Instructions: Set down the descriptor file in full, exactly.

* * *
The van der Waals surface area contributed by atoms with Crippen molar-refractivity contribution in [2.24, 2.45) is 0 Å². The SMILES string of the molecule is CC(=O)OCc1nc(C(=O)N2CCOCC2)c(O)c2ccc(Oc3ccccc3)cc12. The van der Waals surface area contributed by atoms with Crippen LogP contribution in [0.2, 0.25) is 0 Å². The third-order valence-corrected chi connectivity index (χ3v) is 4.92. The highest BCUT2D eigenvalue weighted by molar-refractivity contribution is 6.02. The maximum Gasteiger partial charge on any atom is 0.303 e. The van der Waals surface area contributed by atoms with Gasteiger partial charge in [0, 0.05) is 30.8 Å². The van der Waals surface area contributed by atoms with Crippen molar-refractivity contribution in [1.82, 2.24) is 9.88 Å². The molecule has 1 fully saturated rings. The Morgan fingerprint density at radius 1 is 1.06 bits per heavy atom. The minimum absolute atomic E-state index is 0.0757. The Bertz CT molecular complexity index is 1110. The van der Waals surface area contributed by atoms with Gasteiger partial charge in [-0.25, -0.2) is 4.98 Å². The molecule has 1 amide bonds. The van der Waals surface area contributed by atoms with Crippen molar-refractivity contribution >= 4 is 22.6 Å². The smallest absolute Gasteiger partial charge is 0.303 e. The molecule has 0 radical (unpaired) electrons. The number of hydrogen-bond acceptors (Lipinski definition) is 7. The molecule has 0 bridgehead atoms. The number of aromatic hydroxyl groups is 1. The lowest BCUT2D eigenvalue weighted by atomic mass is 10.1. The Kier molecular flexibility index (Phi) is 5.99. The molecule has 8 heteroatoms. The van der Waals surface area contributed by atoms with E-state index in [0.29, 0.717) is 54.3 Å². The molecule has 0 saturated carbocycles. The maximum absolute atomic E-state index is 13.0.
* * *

The van der Waals surface area contributed by atoms with Crippen molar-refractivity contribution in [2.24, 2.45) is 0 Å². The SMILES string of the molecule is CC(=O)OCc1nc(C(=O)N2CCOCC2)c(O)c2ccc(Oc3ccccc3)cc12. The van der Waals surface area contributed by atoms with Crippen LogP contribution in [0.2, 0.25) is 0 Å². The third-order valence-corrected chi connectivity index (χ3v) is 4.92. The highest BCUT2D eigenvalue weighted by molar-refractivity contribution is 6.02. The maximum Gasteiger partial charge on any atom is 0.303 e. The van der Waals surface area contributed by atoms with Gasteiger partial charge in [0, 0.05) is 30.8 Å². The van der Waals surface area contributed by atoms with Crippen molar-refractivity contribution in [1.82, 2.24) is 9.88 Å². The molecule has 1 fully saturated rings. The Morgan fingerprint density at radius 1 is 1.06 bits per heavy atom. The minimum absolute atomic E-state index is 0.0757. The Bertz CT molecular complexity index is 1110. The van der Waals surface area contributed by atoms with Gasteiger partial charge in [-0.25, -0.2) is 4.98 Å². The molecule has 1 amide bonds. The van der Waals surface area contributed by atoms with Crippen molar-refractivity contribution >= 4 is 22.6 Å². The smallest absolute Gasteiger partial charge is 0.303 e. The molecule has 0 radical (unpaired) electrons. The number of hydrogen-bond acceptors (Lipinski definition) is 7. The molecule has 0 bridgehead atoms. The number of aromatic hydroxyl groups is 1. The lowest BCUT2D eigenvalue weighted by atomic mass is 10.1. The Kier molecular flexibility index (Phi) is 5.99. The molecule has 8 heteroatoms. The van der Waals surface area contributed by atoms with E-state index in [0.29, 0.717) is 54.3 Å². The molecule has 0 saturated carbocycles. The maximum absolute atomic E-state index is 13.0.